IA wants USO expanded to broadband
Internet Australia has called for the government to expand the Universal Service Obligation (USO) scheme to cover a guaranteed right to access to fast and affordable broadband.
In a submission to the Productivity Commission inquiry into potential reform of the USO scheme, Internet Australia asserted that in the 21st century access to the internet is an essential service, and that the regulations should reflect this.
The association noted a UN resolution calling for “national internet-related public policies that have the objective of universal access and enjoyment of human rights at their core”.
The submission recommends that the USO should be expanded from its current focus on fixed voice technology to include a minimum level of broadband service, complete with minimum performance standards and benchmarks.
“Our response is based on the underlying principle of the global Internet Society, of which we are a chapter, that ‘The Internet is for Everyone’,” Internet Australia CEO Laurie Patton said.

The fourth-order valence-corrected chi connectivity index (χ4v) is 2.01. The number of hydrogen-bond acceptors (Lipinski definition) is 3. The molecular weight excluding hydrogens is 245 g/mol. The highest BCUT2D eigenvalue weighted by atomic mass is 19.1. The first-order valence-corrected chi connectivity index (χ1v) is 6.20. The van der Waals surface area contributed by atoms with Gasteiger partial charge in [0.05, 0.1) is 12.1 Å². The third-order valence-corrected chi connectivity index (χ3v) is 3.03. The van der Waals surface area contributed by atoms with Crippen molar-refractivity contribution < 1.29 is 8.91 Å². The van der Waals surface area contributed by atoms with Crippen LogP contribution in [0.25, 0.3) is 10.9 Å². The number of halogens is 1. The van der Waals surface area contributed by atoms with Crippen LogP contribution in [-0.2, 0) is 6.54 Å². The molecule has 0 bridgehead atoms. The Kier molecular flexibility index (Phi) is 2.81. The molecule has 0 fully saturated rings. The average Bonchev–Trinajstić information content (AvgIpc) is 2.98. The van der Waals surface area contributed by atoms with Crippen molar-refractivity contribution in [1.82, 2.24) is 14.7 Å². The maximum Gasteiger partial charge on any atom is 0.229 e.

“These days for many people internet access is as important as having a telephone, perhaps more important.”
The USO is the government scheme to ensure access to basic fixed voice services in remote areas where it would otherwise be unprofitable to deploy infrastructure. It is paid for by a mix of government funding and a mandatory contribution by telecommunications companies.
Due to the growing ubiquity of mobile connectivity and adoption and the ongoing deployment of the NBN, the Productivity Commission recently launched an inquiry to determine whether the USO scheme is still necessary, and if so whether and how it should be updated for the mobile era.
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